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China?s Trade Imbalances: The Role of FDI

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Author Info

  • Wang, Yongqing
  • Wan, Guanghua

Abstract

China has been running a large trade surplus with the rest of the world, particularly with the USA and EU. This has caused considerable diplomatic tensions and tremendous pressure on the Chinese currency. Existing analytical studies, however, mostly focus on real exchange rate and income as determinants of China?s trade imbalances. Little attention has been given to the role of inflow and outflow of foreign direct investment (FDI). The purpose of this paper is to fill in this gap in the literature by adding FDI to China?s trade balance model. Fitting aggregate annual data from 1979 to 2007 to SURE (Seemingly Unrelated Regression Equations) and later ARDL (Autoregressive Distributed Lags) models, we find that although outflow FDI does not play an important role in determining Chinese trade flows and trade balance, inflow FDI contribute significantly to Chinese exports and thus its trade surplus with the rest of the world. Interestingly, devaluation of the Chinese currency Yuan is found not to affect Chinese trade balance. We also find that both Chinese income and the income of the world play important roles in Chinese trade imbalance. Finally, we find that Chinese trade imbalance is stable.

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File URL: http://www.wider.unu.edu/stc/repec/pdfs/rp2008/rp2008-103.pdf
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Bibliographic Info

Paper provided by World Institute for Development Economic Research (UNU-WIDER) in its series Working Paper Series with number RP2008/103.

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Length: 16 pages
Date of creation: 2008
Date of revision:
Handle: RePEc:unu:wpaper:rp2008-103

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Keywords: China; trade balance; FDI; real effective exchange rate;

References

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  1. Brada, Josef C & Kutan, Ali M & Zhou, Su, 1993. " China's Exchange Rate and the Balance of Trade," Economic Change and Restructuring, Springer, vol. 26(3), pages 229-42.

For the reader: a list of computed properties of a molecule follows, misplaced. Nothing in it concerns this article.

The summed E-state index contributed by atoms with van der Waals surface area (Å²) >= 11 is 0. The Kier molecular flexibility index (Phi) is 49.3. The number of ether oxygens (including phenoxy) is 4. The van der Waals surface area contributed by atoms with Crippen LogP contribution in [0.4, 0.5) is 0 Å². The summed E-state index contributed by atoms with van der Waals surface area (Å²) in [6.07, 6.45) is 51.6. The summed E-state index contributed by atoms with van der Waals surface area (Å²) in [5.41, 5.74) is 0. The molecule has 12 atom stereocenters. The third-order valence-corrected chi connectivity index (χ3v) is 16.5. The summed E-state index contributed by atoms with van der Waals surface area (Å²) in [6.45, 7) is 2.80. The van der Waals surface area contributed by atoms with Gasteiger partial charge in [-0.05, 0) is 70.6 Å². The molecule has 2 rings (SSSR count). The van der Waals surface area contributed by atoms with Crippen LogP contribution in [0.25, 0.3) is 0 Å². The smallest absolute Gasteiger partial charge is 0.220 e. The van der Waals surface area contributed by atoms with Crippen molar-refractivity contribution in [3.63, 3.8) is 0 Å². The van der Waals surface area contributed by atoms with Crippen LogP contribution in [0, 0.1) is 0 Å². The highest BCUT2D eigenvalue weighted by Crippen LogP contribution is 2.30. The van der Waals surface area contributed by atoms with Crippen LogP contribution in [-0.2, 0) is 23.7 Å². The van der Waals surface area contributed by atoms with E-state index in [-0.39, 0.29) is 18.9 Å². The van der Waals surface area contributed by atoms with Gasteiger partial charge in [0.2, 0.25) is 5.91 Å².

2. Zhang, Yin & Wan, Guanghua, 2004. "What Accounts for China's Trade Balance Dynamics?," Working Paper Series UNU-WIDER Research Paper , World Institute for Development Economic Research (UNU-WIDER).
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  7. Haynes, Stephen E & Stone, Joe A, 1982. "Impact of the Terms of Trade on the U.S. Trade Balance: A Reexamination," The Review of Economics and Statistics, MIT Press, vol. 64(4), pages 702-06, November.
  8. Zhang, Zhaoyong, 1998. "Does Devaluation of the Renminbi Improve China’s Balance of Trade?," Economia Internazionale / International Economics, Camera di Commercio di Genova, vol. 51(3), pages 437-445.
  9. Jeroen J.M. Kremers & Neil R. Ericsson & Juan J. Dolado, 1992. "The power of cointegration tests," International Finance Discussion Papers 431, Board of Governors of the Federal Reserve System (U.S.).
  10. Mohsen Bahmani-Oskooee & Taggert Brooks, 1999. "Bilateral J-Curve between U.S. and her trading partners," Review of World Economics (Weltwirtschaftliches Archiv), Springer, vol. 135(1), pages 156-165, March.
  11. Zhang, Zhichao, 2001. " China's Exchange Rate Reform and Exports," Economic Change and Restructuring, Springer, vol. 34(1-2), pages 89-112.
  12. Peter Wilamoski & Sarah Tinkler, 1999. "The trade balance effects of U.S. foreign direct investment in Mexico," Atlantic Economic Journal, International Atlantic Economic Society, vol. 27(1), pages 24-37, March.
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